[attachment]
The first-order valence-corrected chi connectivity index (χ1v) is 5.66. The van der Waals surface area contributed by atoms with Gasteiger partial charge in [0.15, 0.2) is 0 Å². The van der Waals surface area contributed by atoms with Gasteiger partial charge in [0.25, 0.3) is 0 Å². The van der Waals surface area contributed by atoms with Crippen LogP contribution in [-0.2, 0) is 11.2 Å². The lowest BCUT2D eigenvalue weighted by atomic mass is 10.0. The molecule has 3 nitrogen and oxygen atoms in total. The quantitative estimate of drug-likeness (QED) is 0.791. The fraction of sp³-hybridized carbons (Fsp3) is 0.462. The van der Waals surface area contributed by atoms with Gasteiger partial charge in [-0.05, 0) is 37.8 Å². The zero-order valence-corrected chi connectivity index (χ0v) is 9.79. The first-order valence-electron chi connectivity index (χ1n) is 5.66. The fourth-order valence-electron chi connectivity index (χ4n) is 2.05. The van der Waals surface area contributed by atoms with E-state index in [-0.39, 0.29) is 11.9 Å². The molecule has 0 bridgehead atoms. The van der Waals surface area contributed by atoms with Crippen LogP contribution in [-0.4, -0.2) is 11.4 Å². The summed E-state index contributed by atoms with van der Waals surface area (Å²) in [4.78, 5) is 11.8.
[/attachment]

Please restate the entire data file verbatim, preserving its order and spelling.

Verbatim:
The first-order valence-corrected chi connectivity index (χ1v) is 5.66. The van der Waals surface area contributed by atoms with Gasteiger partial charge in [0.15, 0.2) is 0 Å². The van der Waals surface area contributed by atoms with Gasteiger partial charge in [0.25, 0.3) is 0 Å². The van der Waals surface area contributed by atoms with Crippen LogP contribution in [-0.2, 0) is 11.2 Å². The lowest BCUT2D eigenvalue weighted by atomic mass is 10.0. The molecule has 3 nitrogen and oxygen atoms in total. The quantitative estimate of drug-likeness (QED) is 0.791. The fraction of sp³-hybridized carbons (Fsp3) is 0.462. The van der Waals surface area contributed by atoms with Gasteiger partial charge in [-0.05, 0) is 37.8 Å². The zero-order valence-corrected chi connectivity index (χ0v) is 9.79. The first-order valence-electron chi connectivity index (χ1n) is 5.66. The fourth-order valence-electron chi connectivity index (χ4n) is 2.05. The van der Waals surface area contributed by atoms with E-state index in [-0.39, 0.29) is 11.9 Å². The molecule has 0 bridgehead atoms. The van der Waals surface area contributed by atoms with Crippen LogP contribution in [-0.4, -0.2) is 11.4 Å². The summed E-state index contributed by atoms with van der Waals surface area (Å²) in [4.78, 5) is 11.8.